Physicist Seamus Blackley, who is more known as the man behind Xbox, have extracted yeast from ancient Egyptian pottery and used it to make some extremely delicious sourdough bread.
Have you ever wondered how bread would have tasted thousands of years ago compared to the sliced stuff you buy at the supermarket? Well, one physicist decided to figure that out.
Physicist Seamus Blackley – whose name might sound more familiar as the man behind the Xbox – got the chance of a lifetime to bake some bread using 4,500-year-old yeast collected from ancient Egyptian relics. According to his taste test, bread from back then tastes even much better than today’s.
The bread eaten by ancient Egyptians was a lot different than what we eat today, abd Blackley has been working to recreate it. He had already taught himself how to bake sourdough with freshly milled Barley and Einkorn, ancient grains that few modern people still use, which he also documented on Twitter. But there was one crucial ingredient he couldn’t get at any supermarket: ancient yeast.
Blackley reckons yeast is what gives bread its flavor, but the one we use today is significantly different from ancient yeast. The yeast you buy at the grocery store is bioengineered, so Blackley has taken to collecting some the oldschool way: he left a mixture of flour and water out in the woods, collecting microbes from the environment.
However, Earth’s atmosphere has gone through significant changes since ancient times, and microbes have changed with it. So, to make authentic ancient Egyptian bread, Blackley had to get his hands on some of the real ancient Egyptian stuff. Fortunately, most of the yeast used in breadmaking hibernates for long periods of time, so he started looking for ancient yeast in Egyptian pottery like the kind held by museums.
With the guidance of microbiologist Richard Bowman of the University of Iowa and archeologist Serena Love of the University of Queensland, he collected yeast from ancient Egyptian pottery on display at the Boston Museum of Fine Arts and Harvard’s Peabody Museum.
The team managed to extract yeast trapped within the pores of the clay without damaging the artifacts, by pumping in liquid and pulling the yeast out with it.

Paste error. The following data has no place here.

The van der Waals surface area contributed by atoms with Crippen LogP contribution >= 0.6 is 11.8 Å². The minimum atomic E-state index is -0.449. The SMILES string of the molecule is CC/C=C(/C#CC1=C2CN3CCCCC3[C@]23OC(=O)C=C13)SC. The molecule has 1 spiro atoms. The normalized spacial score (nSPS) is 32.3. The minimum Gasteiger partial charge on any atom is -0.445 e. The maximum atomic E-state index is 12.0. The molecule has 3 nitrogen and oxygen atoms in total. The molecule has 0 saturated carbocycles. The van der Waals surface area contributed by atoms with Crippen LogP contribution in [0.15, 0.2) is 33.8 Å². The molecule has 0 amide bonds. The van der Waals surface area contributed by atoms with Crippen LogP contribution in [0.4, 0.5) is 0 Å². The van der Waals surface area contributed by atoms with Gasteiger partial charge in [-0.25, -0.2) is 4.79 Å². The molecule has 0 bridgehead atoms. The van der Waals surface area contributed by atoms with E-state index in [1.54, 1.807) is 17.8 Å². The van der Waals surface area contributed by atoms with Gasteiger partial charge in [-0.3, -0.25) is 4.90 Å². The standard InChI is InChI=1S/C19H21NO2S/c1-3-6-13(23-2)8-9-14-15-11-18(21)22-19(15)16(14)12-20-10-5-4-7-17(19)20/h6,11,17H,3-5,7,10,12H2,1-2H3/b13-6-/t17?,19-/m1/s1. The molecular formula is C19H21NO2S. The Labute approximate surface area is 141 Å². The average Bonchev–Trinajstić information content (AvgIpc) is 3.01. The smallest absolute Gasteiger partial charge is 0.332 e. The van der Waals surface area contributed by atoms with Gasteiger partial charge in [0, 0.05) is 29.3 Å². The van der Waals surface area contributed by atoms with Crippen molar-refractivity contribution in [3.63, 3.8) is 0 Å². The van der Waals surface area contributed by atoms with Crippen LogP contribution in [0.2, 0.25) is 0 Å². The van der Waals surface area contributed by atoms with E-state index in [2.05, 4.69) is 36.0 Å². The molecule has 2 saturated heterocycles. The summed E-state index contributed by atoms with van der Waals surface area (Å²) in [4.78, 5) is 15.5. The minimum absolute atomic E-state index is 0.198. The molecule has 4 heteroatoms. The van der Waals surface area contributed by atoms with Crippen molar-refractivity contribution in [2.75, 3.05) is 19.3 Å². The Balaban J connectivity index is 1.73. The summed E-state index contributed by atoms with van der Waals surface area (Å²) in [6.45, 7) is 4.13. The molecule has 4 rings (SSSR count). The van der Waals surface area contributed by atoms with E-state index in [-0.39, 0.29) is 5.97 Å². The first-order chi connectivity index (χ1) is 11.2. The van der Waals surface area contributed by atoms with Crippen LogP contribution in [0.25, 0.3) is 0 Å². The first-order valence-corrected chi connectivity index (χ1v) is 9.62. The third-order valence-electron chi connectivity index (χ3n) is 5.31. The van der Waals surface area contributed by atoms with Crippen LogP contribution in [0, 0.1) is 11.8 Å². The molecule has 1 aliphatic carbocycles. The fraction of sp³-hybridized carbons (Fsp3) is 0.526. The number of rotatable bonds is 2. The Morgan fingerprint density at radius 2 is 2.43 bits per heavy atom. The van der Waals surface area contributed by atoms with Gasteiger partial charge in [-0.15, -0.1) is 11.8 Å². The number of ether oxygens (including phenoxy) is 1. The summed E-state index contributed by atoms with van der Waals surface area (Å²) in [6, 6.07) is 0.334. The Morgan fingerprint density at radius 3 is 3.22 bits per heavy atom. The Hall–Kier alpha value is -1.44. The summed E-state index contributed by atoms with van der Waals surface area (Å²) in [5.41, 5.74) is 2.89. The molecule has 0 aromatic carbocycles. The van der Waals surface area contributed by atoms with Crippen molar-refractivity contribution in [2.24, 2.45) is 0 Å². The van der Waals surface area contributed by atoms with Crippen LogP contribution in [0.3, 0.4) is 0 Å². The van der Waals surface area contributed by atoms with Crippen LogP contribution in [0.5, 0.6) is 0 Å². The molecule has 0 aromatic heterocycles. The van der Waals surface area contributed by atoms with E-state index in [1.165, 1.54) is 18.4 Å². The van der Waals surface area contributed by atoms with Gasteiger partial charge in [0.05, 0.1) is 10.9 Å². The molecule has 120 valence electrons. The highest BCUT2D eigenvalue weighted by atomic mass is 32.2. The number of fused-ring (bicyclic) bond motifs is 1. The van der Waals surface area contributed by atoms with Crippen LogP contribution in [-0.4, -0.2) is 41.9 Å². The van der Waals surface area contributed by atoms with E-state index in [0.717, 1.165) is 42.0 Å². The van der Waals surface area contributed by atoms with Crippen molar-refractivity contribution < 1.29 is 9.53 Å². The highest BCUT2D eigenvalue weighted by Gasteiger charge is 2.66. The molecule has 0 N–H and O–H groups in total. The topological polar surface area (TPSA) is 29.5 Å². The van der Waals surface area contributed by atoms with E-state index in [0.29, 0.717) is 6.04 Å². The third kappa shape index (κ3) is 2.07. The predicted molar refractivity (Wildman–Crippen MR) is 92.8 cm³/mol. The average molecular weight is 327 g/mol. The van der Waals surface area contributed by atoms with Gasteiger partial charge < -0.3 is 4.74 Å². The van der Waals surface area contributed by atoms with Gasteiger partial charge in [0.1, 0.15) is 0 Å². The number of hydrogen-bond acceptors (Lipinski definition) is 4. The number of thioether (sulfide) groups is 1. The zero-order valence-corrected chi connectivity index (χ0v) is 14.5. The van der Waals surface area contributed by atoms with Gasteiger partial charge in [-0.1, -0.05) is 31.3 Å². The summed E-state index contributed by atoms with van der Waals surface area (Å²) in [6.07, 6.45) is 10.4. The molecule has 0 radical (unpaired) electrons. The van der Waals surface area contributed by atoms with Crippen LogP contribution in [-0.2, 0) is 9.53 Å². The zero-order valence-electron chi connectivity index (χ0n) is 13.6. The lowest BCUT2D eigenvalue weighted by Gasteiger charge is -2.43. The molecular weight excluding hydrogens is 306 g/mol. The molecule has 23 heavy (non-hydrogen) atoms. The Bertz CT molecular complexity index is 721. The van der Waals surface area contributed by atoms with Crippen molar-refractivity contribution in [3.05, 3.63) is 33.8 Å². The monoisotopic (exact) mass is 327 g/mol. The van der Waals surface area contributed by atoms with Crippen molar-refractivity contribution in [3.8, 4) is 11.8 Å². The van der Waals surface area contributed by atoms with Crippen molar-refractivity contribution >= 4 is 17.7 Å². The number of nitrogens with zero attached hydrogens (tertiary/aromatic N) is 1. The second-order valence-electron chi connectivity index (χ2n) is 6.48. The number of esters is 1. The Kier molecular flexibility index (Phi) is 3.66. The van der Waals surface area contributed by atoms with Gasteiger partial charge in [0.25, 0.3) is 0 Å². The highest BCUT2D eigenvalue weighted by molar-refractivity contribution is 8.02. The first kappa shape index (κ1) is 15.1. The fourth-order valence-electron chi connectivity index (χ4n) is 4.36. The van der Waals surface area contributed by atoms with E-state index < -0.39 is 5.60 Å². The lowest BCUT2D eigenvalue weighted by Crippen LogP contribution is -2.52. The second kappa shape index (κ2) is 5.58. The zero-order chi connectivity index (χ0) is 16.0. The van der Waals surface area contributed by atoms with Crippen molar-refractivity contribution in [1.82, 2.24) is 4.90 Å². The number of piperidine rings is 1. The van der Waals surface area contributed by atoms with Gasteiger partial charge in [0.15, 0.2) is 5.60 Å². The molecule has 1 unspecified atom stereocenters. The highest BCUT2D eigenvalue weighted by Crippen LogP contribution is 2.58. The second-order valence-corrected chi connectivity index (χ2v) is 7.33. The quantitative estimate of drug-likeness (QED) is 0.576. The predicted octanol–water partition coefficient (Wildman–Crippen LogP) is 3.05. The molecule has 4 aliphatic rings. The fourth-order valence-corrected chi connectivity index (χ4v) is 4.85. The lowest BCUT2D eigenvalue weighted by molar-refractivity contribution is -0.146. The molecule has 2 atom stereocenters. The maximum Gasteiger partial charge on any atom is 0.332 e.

“Our extraction process was basically a form of microbiological fracking,” Blackley noted.
The samples were then shipped to a lab, where the researchers plan on doing genetic testing to understand more about this ancient yeast. In the meantime, though, Blackley took one sample for himself to create a sourdough starter.
Using sterile lab techniques in his home kitchen to avoid contamination, he fed the yeast ancient grains for a week, culturing it until it was ready to bake. Finally, he put the yeast to work, with some incredible results.
“This crazy ancient dough fermented and rose beautifully. Here it is in the basket, just before being turned out to bake. The ancient Egyptians didn’t bake like this- you’ll see- but I need to get a feel for all this so I’m going conventional for now.”
He finally baked a sourdough loaf, with a hieroglyphic carved into the final product. The ancient loaf came out “much sweeter and more rich” than the your everyday sourdough. It was so good that Blackley and his wife enjoyed the fruits of his labor for breakfast.
And apparently even later during the day. “My wife is decimating the Egyptian bread. I believe she is actually Sekhmet,” Blackley wrote on Twitter.
The next step for Blackley is baking like the Egyptians, over a clay baking pit, he said.
To Blackley, baking like the Egyptians did isn’t just a scientific curiosity. To him, baking represents a cultural connection to the past. Though one can definitely learn a lot about ancient cultures from museum exhibits, to be able to cook they way they did allows Blackley to “virtually break bread with them.”
“Science is a tool that we use to understand things, but the motivation has to be fundamentally human,” Blackley said. “We want to be closer to these people.”